Is Addiction a Disease? The Facts about Addiction Treatment
Is Drug Addiction a Disease

Is Addiction a Disease?

Is addiction a disease? Yes it is, but unfortunately it is still a popular opinion that addiction is a choice rather than a chronic disease.

This adds to the considerable social stigma addicts and their friends and families face every day, which sometimes acts a barrier for those seeking addiction treatment.

How is addiction a disease?

It is absolutely true that you can’t “catch” addiction like a common cold or virus nor is it a moral failing. Addiction will always start from a decision to experiment with drugs or alcohol, however, when we look at the way addiction works, this is the only major difference between addiction and what we accept to be a disease.

While the act of using a substance is a choice, the process of becoming an addict is not.

No one chooses to develop a substance abuse disorder; addictions evolve over time, changing the brain function and even the brain structure of the user, until quitting is no longer simply a matter of will power.

Most addictive substances overstimulate the production of chemicals that occur naturally in the brain – such as dopamine, adrenalin, endorphins, serotonin – thus giving the user feelings of euphoria and heightened confidence.

Once the effects of the drugs or alcohol wear off, the user is left with a deficit of these chemicals, leading to a steep decline in well-being and subsequent cravings for more drugs to re-establish the sensation of being high and happy.

Depending on how susceptible a person is to the effects of a substance, and depending on their natural capacity to produce these chemicals, the brain will, over time, change in order to accommodate the effects of frequent drug or alcohol use.

Once an addiction has taken hold, it is bound to have negative effects on most areas of the addicts life, much like chronic diseases which lower the quality of the sufferers’ lives significantly.

Addicts are likely to experience physical changes, health problems, social problems and mental health issues as a result of their substance abuse.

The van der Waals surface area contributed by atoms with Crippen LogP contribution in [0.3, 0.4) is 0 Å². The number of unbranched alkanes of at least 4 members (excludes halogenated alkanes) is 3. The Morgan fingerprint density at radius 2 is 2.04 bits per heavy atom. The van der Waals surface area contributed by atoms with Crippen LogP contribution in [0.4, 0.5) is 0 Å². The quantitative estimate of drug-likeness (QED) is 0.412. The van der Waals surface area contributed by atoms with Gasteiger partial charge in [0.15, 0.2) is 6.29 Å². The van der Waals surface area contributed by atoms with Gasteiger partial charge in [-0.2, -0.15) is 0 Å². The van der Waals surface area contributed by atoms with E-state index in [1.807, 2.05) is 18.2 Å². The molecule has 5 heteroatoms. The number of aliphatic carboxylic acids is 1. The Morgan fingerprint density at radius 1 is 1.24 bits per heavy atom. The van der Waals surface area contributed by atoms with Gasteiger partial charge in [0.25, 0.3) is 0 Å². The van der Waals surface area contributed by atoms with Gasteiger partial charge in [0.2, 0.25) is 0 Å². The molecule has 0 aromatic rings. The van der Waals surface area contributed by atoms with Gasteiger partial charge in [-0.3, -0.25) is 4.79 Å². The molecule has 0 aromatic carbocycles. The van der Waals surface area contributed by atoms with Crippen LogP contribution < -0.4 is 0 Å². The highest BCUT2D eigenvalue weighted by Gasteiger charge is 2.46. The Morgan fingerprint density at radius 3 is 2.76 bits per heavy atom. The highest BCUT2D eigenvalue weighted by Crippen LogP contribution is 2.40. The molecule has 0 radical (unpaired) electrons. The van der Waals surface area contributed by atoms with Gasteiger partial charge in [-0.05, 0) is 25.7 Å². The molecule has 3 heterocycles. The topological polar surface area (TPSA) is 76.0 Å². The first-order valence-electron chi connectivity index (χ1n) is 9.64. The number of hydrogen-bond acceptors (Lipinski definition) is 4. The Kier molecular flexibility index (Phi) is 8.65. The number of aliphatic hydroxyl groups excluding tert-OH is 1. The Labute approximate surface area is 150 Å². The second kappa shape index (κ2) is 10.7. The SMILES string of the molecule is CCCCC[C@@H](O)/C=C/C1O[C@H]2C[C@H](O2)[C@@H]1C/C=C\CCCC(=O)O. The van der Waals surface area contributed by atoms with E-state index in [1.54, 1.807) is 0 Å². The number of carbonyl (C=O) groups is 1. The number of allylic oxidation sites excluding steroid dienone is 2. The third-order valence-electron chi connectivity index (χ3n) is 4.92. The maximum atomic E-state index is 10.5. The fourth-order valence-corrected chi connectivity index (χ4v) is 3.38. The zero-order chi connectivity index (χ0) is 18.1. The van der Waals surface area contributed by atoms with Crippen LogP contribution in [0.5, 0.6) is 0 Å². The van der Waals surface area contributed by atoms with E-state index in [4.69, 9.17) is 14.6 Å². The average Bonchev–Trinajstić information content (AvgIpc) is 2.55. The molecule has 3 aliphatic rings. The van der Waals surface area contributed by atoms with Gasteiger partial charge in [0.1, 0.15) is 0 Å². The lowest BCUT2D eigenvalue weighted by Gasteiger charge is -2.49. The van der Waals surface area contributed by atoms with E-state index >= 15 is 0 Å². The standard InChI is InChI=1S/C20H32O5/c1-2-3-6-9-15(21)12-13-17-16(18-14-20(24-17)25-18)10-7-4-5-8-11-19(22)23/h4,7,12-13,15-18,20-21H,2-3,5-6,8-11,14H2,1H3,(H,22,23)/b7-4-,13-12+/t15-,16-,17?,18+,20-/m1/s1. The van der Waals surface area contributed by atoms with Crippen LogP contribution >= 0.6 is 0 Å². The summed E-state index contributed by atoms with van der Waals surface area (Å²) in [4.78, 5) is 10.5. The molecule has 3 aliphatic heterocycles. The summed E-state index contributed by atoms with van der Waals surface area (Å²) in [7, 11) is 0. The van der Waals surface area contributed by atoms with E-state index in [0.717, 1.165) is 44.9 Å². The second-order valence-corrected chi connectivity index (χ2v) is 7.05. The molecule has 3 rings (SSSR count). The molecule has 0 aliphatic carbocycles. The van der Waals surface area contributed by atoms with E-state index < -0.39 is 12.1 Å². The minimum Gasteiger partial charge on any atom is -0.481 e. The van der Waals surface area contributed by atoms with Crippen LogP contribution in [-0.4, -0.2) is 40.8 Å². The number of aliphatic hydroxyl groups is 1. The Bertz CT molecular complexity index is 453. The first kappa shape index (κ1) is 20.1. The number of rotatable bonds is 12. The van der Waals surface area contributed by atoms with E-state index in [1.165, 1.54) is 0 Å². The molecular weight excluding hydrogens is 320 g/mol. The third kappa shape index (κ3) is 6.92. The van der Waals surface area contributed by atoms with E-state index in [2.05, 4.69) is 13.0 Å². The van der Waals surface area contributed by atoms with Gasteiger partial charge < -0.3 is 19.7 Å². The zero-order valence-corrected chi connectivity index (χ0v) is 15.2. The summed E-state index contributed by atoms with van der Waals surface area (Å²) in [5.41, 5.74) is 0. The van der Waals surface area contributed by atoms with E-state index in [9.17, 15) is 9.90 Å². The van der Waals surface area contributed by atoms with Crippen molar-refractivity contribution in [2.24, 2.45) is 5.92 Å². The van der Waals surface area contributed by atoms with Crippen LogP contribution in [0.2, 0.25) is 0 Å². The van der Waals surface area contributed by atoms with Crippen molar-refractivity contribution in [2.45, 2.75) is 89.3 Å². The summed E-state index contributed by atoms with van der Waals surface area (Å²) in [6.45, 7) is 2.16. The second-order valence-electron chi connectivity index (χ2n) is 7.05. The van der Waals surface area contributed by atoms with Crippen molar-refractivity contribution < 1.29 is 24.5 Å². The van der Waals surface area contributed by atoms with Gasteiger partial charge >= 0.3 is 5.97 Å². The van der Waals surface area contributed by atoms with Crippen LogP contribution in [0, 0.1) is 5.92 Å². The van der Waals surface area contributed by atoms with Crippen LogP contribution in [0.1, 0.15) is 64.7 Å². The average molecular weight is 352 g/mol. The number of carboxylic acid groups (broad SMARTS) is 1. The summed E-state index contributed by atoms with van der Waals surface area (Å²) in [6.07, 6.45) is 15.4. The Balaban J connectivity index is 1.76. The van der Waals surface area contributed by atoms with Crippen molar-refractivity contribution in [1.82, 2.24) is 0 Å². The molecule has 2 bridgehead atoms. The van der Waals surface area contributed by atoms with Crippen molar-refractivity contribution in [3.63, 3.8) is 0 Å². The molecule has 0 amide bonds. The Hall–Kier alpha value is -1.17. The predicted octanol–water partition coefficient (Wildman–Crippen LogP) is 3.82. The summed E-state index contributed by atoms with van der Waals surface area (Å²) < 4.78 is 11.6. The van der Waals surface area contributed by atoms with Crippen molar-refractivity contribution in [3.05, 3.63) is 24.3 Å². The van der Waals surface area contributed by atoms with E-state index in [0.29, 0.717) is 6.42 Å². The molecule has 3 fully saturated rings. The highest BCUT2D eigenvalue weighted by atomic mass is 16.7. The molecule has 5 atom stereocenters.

Once substance abuse has moved past a person’s control, which is one of the defining characteristics of an addiction, they are going to require professional help in order to be able to break the cycle of addiction.

What difference does it make to treat addiction like a disease?

The biggest upside of recognising addiction as a disease is the instant removal of social stigma.

Addicts are often reluctant to admit their substance abuse issues to themselves or their loved ones, because they fear harsh judgement.

If we understand addiction as a chronic disease, seeking help becomes less daunting and this empowers addicts to take steps towards recovery.

Addiction is not just a physical condition, it is also heavily impacting the users’ mental health, which is why holistic treatments for substance abuse disorders are required for successful treatment.

Addicts beginning the recovery process require not just medical supervision in order to manage their physical withdrawal symptoms, they also need in-depth therapy and mental-health support in order to beat their cravings, break destructive behaviour patterns and understand the triggers that might lead to relapse.

Can addiction be “cured”?

Addiction, much like chronic disease, can not be cured in the traditional sense, however a successful addiction treatment program will address not only the physical, but the emotional, social, psychological, and spiritual aspects of recovery. This helps the recovered addict manage their addictive behaviours and prevent relapse.

Recovery is not possible until a person can recognise the triggers for their addictive behaviour. Identifying and eliminating or minimising triggers is an important step in the journey of recovery.


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